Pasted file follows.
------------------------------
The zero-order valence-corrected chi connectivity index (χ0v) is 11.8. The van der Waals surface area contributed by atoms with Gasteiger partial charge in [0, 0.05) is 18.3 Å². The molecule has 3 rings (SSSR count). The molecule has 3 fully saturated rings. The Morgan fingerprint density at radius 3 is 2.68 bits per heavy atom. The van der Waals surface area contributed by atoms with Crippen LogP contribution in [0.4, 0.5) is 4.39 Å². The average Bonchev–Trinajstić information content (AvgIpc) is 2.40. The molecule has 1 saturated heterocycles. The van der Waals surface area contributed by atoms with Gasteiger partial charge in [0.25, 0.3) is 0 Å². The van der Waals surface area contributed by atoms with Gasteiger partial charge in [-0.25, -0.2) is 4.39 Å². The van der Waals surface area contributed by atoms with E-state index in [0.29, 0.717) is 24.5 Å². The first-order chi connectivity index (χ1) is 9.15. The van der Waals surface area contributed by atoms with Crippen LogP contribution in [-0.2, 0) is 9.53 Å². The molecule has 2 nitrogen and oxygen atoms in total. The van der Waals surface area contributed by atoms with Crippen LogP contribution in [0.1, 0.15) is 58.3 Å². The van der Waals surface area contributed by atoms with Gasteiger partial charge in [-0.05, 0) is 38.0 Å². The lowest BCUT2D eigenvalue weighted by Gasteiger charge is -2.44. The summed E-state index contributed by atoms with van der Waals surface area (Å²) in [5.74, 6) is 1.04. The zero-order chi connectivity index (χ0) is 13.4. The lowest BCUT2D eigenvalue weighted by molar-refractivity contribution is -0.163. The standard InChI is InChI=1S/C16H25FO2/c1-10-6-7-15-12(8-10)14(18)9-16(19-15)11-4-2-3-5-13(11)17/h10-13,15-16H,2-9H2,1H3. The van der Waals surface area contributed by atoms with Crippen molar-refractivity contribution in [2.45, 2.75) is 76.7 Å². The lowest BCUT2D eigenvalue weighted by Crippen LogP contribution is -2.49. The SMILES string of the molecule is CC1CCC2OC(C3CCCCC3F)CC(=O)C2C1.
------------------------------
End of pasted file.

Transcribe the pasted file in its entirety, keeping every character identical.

The zero-order valence-corrected chi connectivity index (χ0v) is 11.8. The van der Waals surface area contributed by atoms with Gasteiger partial charge in [0, 0.05) is 18.3 Å². The molecule has 3 rings (SSSR count). The molecule has 3 fully saturated rings. The Morgan fingerprint density at radius 3 is 2.68 bits per heavy atom. The van der Waals surface area contributed by atoms with Crippen LogP contribution in [0.4, 0.5) is 4.39 Å². The average Bonchev–Trinajstić information content (AvgIpc) is 2.40. The molecule has 1 saturated heterocycles. The van der Waals surface area contributed by atoms with Gasteiger partial charge in [0.25, 0.3) is 0 Å². The van der Waals surface area contributed by atoms with Gasteiger partial charge in [-0.25, -0.2) is 4.39 Å². The van der Waals surface area contributed by atoms with E-state index in [0.29, 0.717) is 24.5 Å². The first-order chi connectivity index (χ1) is 9.15. The van der Waals surface area contributed by atoms with Crippen LogP contribution in [-0.2, 0) is 9.53 Å². The molecule has 2 nitrogen and oxygen atoms in total. The van der Waals surface area contributed by atoms with Crippen LogP contribution in [0.1, 0.15) is 58.3 Å². The van der Waals surface area contributed by atoms with Gasteiger partial charge in [-0.05, 0) is 38.0 Å². The lowest BCUT2D eigenvalue weighted by Gasteiger charge is -2.44. The summed E-state index contributed by atoms with van der Waals surface area (Å²) in [5.74, 6) is 1.04. The zero-order chi connectivity index (χ0) is 13.4. The lowest BCUT2D eigenvalue weighted by molar-refractivity contribution is -0.163. The standard InChI is InChI=1S/C16H25FO2/c1-10-6-7-15-12(8-10)14(18)9-16(19-15)11-4-2-3-5-13(11)17/h10-13,15-16H,2-9H2,1H3. The van der Waals surface area contributed by atoms with Crippen molar-refractivity contribution in [2.45, 2.75) is 76.7 Å². The lowest BCUT2D eigenvalue weighted by Crippen LogP contribution is -2.49. The SMILES string of the molecule is CC1CCC2OC(C3CCCCC3F)CC(=O)C2C1.